Starting in 2009, the original TR-01 v1.0, v2.0 and v2.0 Baro from TwistedRotors set the standard for hand-held, digital, rotary engine compression testers. And now you can build your own!
For 2017, in honor of the 50th Anniversary of Mazdas Rotary Engine and 20th year of SevenStock, I am releasing a DIY version of the TR-01. It's based on the massively popular Arduino line of micro-controller boards and super easy to build. There is also a broad price range of supported pressure transducers so you can make this tester as affordable as you like.
To program your tester you'll be using the Arduino IDE. I'm providing the code here completely free of any licensing or charge. Enjoy! Feel free to add features and modify it in any way you'd like. The only thing I ask is that you share your code and ideas with the community.
Step 1: Tools
- Soldering iron
- Teflon pipe tape
- Computer with Arduino IDE installed (Arduino - Software)
Step 2: Parts
Here is a list of the parts you will need. These are my personal recommendations but I also list more affordable options as well. You do not have to use the links I provide, you may purchase these items from anywhere.
Pressure Transducer (5v supply, 0.5v-4.5v -> 0-200psi scale) and Spark Plug Adapter
Step 3: Build It!
Now it's time to do a little electronics soldering. I think that this is a fantastic project for beginners but if you've never soldered anything then you might want to take a look at this tutorial from the great people at Sparkfun.
First you're going to build the tester. You'll start by soldering the right-angle header pins to your Arduino Pro Mini. This is how the FTDI Serial USB cable connects. Now solder the sensor connector to the Arduino. Use the pictures (sensor pinout and connector) to determine the wiring. The wire marked as "A" should be connected to the Arduino's "GND" (ground) pin, "B" is connected to "VCC" (5v) and "C" will be connected to "A0" (analog input 0, that's a zero).
Next you'll build the sensor module itself. If you're using the recommended Honeywell sensor then it's as simple as putting a bead of RTV sealant all the way around the threads of the sensor and then threading it into the Spark Plug Non-fouler. Tighten the two together with your wrenches and then wipe off the excess RTV that squeezed out. Set aside and let it cure for at least 24 hours.
If you're using the "more affordable" eBay sensor (or any other sensor with a 1/8" NPT end) then you'll need to thread the 1/4” NPT Male to 1/8” NPT Female Adapter onto the sensor with teflon tape and then RTV the short Spark Plug Non-fouler to the 1/4" end.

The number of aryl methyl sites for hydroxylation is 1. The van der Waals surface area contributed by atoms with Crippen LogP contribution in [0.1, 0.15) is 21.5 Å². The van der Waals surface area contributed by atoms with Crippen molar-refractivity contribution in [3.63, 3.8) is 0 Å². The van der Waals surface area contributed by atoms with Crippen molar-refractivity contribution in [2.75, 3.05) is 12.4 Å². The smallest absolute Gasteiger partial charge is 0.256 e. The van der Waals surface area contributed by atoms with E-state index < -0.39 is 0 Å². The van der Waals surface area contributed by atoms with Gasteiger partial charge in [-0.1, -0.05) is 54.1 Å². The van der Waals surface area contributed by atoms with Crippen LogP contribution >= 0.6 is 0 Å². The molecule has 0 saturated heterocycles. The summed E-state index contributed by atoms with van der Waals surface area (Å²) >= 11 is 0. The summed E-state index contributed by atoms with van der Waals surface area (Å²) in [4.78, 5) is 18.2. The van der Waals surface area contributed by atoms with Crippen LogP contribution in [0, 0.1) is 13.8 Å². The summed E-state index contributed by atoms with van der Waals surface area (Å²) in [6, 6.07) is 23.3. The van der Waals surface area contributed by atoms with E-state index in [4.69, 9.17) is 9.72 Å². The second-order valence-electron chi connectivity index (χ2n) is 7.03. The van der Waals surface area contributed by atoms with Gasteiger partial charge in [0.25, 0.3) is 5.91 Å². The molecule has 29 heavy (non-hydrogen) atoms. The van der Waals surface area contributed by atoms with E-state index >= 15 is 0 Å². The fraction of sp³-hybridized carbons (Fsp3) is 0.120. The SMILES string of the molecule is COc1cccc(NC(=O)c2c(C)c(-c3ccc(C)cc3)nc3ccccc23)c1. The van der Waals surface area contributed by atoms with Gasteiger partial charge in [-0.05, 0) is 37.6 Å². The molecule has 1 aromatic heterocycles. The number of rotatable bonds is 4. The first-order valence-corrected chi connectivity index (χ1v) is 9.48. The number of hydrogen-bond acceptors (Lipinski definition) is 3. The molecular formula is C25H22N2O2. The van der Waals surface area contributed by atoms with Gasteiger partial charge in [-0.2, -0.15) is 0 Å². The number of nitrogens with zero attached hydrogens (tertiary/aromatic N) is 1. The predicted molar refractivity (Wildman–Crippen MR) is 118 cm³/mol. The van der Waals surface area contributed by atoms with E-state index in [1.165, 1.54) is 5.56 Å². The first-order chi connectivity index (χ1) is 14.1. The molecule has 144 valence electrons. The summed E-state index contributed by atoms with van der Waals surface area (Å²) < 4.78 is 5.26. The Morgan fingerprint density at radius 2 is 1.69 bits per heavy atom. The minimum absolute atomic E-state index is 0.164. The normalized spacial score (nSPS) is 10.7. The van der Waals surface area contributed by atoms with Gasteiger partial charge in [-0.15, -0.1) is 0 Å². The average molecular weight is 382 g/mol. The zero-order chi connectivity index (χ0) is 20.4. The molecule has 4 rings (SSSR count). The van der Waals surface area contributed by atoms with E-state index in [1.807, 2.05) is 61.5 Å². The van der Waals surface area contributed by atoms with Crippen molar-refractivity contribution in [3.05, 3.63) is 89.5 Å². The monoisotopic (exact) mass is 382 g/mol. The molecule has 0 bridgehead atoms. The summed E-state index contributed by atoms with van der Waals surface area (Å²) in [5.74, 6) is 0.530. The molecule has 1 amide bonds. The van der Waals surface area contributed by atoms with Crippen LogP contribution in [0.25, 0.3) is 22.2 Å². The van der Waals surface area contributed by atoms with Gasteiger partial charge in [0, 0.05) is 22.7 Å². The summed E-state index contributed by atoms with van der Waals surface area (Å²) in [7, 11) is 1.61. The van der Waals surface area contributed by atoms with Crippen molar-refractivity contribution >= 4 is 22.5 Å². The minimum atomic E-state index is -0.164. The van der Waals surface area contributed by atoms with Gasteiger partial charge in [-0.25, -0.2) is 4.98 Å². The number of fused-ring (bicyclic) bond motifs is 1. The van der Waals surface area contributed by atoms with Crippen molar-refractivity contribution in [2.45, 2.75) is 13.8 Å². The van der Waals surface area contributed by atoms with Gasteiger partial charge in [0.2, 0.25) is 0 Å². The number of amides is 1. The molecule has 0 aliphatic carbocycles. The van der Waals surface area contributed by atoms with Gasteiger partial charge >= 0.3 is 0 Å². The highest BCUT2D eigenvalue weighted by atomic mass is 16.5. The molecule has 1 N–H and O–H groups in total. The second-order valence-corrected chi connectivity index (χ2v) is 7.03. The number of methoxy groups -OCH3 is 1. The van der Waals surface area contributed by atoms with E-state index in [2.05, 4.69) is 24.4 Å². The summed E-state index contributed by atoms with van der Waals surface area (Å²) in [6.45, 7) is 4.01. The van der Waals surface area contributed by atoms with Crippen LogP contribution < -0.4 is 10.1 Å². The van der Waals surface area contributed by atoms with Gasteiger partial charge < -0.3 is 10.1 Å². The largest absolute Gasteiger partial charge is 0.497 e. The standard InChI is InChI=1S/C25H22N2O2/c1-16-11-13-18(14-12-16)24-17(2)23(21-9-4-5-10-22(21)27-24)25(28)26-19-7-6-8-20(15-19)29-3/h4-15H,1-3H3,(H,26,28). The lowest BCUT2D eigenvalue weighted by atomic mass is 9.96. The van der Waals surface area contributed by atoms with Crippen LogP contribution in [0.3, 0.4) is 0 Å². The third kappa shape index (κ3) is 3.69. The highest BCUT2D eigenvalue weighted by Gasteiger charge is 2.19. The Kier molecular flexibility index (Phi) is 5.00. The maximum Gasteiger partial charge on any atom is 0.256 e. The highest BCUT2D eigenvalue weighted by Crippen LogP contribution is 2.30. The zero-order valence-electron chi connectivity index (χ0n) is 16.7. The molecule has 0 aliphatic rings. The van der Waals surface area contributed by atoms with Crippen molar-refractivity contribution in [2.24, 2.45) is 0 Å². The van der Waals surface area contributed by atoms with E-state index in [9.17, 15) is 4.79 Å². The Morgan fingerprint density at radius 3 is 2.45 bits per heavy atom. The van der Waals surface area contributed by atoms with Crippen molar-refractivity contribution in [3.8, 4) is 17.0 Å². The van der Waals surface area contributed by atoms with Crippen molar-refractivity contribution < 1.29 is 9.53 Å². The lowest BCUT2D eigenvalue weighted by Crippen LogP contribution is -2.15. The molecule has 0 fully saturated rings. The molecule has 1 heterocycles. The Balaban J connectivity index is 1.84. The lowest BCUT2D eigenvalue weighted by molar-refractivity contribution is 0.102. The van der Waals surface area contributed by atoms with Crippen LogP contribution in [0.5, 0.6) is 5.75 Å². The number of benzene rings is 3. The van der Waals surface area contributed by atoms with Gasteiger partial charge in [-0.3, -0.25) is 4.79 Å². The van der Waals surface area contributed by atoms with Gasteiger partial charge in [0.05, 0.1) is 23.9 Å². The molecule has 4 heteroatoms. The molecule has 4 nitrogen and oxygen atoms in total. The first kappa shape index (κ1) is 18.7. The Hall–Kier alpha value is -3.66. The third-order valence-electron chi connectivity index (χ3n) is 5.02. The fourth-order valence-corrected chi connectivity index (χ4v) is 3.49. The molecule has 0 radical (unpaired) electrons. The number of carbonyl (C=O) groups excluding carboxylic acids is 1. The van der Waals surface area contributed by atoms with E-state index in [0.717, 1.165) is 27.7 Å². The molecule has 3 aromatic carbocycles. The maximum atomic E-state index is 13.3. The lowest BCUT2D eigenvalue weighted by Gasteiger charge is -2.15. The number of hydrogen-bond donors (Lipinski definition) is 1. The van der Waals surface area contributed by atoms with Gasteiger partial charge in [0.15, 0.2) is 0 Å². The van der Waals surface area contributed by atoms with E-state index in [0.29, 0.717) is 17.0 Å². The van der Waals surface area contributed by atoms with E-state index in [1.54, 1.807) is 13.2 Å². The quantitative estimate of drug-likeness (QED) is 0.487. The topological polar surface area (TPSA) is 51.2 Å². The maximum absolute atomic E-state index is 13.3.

Add the o-ring and maybe some heatshrink tubing and you're done!
Step 4: Program It!
Connect the Arduino board to your computer using the FTDI cable.
Download the attached TR01_OS_v01.ino file and open it using your Arduino IDE.
In the "Tools" menu make sure you have the correct board, processor and port selected. If you're using an Arduino Pro Mini then my example picture will work for you except that your port may be different.
Open the "Sketch" menu and choose "Upload".
Step 5: Use It!
You'll want to refer to the FSM for your specific car to find instructions on how to perform a compression test. Generally though, you'll need to disable your ignition and fuel system, remove all trailing spark plugs and then insert pressure sensor module into the trailing spark plug hole of the rotor housing to be tested.
Once you've got the sensor installed then you'll plug the tester into it and then connect the tester to your computer using the FTDI cable.
Open the Arduino IDE and in the "Tools" menu double check that the "Port" option is correct and then click on the "Serial Monitor" option.
When the monitor opens you'll need to set the baud rate (lower left corner) to 19200 baud. Once that's done you should see the "TR-01 Open Source" splash text and then you are ready to begin the test.
Crank the engine over and your TR-01 will display the compression test results and calculated RPM in the "Serial Monitor" window.
Step 6: Bonus!
Here are some tips, recommendations and ideas:
- I prefer the Arduino Pro Mini paired with a legit "FTDI Serial TTL-232 USB" cable (Sparkfun or Adafruit) because FTDI has an app that will allow you to connect the tester to your Android phone using an USB OTG adapter. If that's not a priority for you then any Arduino could be used.
- The Adafruit FTDI Serial TTL cable is the better choice because it's connector has LED's built in so you can see active serial communication. I linked to the Sparkfun in the parts section so you can save shipping.
- You should be able to find the Spark Plug Non-foulers at any auto parts store that carries the Dorman HELP! line of parts. Here in the U.S. O'Reillys, Autozone and Advance Auto Parts all carry them.
- Some features you could add:
- LCD Screen